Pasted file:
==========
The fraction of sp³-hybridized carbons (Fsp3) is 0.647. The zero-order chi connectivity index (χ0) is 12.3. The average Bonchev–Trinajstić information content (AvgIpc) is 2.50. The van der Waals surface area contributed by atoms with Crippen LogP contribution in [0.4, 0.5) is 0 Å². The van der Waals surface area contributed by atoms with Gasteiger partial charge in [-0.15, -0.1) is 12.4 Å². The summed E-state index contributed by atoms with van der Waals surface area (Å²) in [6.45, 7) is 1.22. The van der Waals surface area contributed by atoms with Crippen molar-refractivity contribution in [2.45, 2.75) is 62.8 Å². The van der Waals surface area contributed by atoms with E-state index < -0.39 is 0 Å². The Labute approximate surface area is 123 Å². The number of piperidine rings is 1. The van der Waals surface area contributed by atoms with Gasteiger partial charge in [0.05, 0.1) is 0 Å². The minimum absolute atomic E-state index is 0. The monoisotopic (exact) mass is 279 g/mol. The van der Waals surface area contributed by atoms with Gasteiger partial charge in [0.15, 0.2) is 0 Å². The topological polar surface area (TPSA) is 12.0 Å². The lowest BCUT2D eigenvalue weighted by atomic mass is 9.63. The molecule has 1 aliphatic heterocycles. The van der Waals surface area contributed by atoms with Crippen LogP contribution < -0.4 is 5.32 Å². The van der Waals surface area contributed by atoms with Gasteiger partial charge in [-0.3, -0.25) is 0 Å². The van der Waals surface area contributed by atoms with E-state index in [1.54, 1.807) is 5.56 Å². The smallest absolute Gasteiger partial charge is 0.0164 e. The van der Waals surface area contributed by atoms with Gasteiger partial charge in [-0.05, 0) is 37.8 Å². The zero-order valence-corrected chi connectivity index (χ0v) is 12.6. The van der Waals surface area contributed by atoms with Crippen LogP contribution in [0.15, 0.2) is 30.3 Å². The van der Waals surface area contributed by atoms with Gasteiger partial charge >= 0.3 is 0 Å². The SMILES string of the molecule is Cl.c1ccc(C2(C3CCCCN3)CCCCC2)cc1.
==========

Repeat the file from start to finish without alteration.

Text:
The fraction of sp³-hybridized carbons (Fsp3) is 0.647. The zero-order chi connectivity index (χ0) is 12.3. The average Bonchev–Trinajstić information content (AvgIpc) is 2.50. The van der Waals surface area contributed by atoms with Crippen LogP contribution in [0.4, 0.5) is 0 Å². The van der Waals surface area contributed by atoms with Gasteiger partial charge in [-0.15, -0.1) is 12.4 Å². The summed E-state index contributed by atoms with van der Waals surface area (Å²) in [6.45, 7) is 1.22. The van der Waals surface area contributed by atoms with Crippen molar-refractivity contribution in [2.45, 2.75) is 62.8 Å². The van der Waals surface area contributed by atoms with E-state index < -0.39 is 0 Å². The Labute approximate surface area is 123 Å². The number of piperidine rings is 1. The van der Waals surface area contributed by atoms with Gasteiger partial charge in [0.05, 0.1) is 0 Å². The minimum absolute atomic E-state index is 0. The monoisotopic (exact) mass is 279 g/mol. The van der Waals surface area contributed by atoms with Gasteiger partial charge in [0.15, 0.2) is 0 Å². The topological polar surface area (TPSA) is 12.0 Å². The lowest BCUT2D eigenvalue weighted by atomic mass is 9.63. The molecule has 1 aliphatic heterocycles. The van der Waals surface area contributed by atoms with Crippen LogP contribution < -0.4 is 5.32 Å². The van der Waals surface area contributed by atoms with Gasteiger partial charge in [-0.3, -0.25) is 0 Å². The van der Waals surface area contributed by atoms with E-state index in [1.54, 1.807) is 5.56 Å². The smallest absolute Gasteiger partial charge is 0.0164 e. The van der Waals surface area contributed by atoms with Gasteiger partial charge in [-0.05, 0) is 37.8 Å². The zero-order valence-corrected chi connectivity index (χ0v) is 12.6. The van der Waals surface area contributed by atoms with Crippen LogP contribution in [0.15, 0.2) is 30.3 Å². The van der Waals surface area contributed by atoms with Gasteiger partial charge >= 0.3 is 0 Å². The SMILES string of the molecule is Cl.c1ccc(C2(C3CCCCN3)CCCCC2)cc1.